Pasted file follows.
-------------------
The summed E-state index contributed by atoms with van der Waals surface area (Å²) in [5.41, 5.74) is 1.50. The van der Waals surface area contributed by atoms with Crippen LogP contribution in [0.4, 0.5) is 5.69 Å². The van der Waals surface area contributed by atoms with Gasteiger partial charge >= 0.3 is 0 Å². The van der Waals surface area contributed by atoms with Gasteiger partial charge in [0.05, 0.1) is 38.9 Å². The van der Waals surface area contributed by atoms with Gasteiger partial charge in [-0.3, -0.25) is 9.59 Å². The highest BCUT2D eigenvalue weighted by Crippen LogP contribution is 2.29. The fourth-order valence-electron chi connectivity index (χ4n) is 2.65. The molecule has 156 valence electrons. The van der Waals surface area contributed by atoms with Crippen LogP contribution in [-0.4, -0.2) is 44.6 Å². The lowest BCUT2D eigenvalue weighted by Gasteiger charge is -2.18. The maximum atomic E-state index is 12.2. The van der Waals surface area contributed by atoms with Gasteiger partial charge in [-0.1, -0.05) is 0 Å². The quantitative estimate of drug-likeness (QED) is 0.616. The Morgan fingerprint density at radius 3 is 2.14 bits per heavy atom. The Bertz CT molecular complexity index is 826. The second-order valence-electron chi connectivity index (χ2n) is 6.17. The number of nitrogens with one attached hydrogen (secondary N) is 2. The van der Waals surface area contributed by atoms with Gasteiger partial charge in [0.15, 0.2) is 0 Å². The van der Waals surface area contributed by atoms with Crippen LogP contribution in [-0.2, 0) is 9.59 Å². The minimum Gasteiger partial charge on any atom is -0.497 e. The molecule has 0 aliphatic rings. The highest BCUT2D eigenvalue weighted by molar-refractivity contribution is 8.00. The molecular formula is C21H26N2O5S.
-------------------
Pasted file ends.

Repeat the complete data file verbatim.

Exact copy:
The summed E-state index contributed by atoms with van der Waals surface area (Å²) in [5.41, 5.74) is 1.50. The van der Waals surface area contributed by atoms with Crippen LogP contribution in [0.4, 0.5) is 5.69 Å². The van der Waals surface area contributed by atoms with Gasteiger partial charge >= 0.3 is 0 Å². The van der Waals surface area contributed by atoms with Gasteiger partial charge in [0.05, 0.1) is 38.9 Å². The van der Waals surface area contributed by atoms with Gasteiger partial charge in [-0.3, -0.25) is 9.59 Å². The highest BCUT2D eigenvalue weighted by Crippen LogP contribution is 2.29. The fourth-order valence-electron chi connectivity index (χ4n) is 2.65. The molecule has 156 valence electrons. The van der Waals surface area contributed by atoms with Crippen LogP contribution in [-0.4, -0.2) is 44.6 Å². The lowest BCUT2D eigenvalue weighted by Gasteiger charge is -2.18. The maximum atomic E-state index is 12.2. The van der Waals surface area contributed by atoms with Gasteiger partial charge in [-0.1, -0.05) is 0 Å². The quantitative estimate of drug-likeness (QED) is 0.616. The Morgan fingerprint density at radius 3 is 2.14 bits per heavy atom. The Bertz CT molecular complexity index is 826. The second-order valence-electron chi connectivity index (χ2n) is 6.17. The number of nitrogens with one attached hydrogen (secondary N) is 2. The van der Waals surface area contributed by atoms with Gasteiger partial charge in [0.15, 0.2) is 0 Å². The van der Waals surface area contributed by atoms with Crippen LogP contribution in [-0.2, 0) is 9.59 Å². The minimum Gasteiger partial charge on any atom is -0.497 e. The molecule has 0 aliphatic rings. The highest BCUT2D eigenvalue weighted by molar-refractivity contribution is 8.00. The molecular formula is C21H26N2O5S.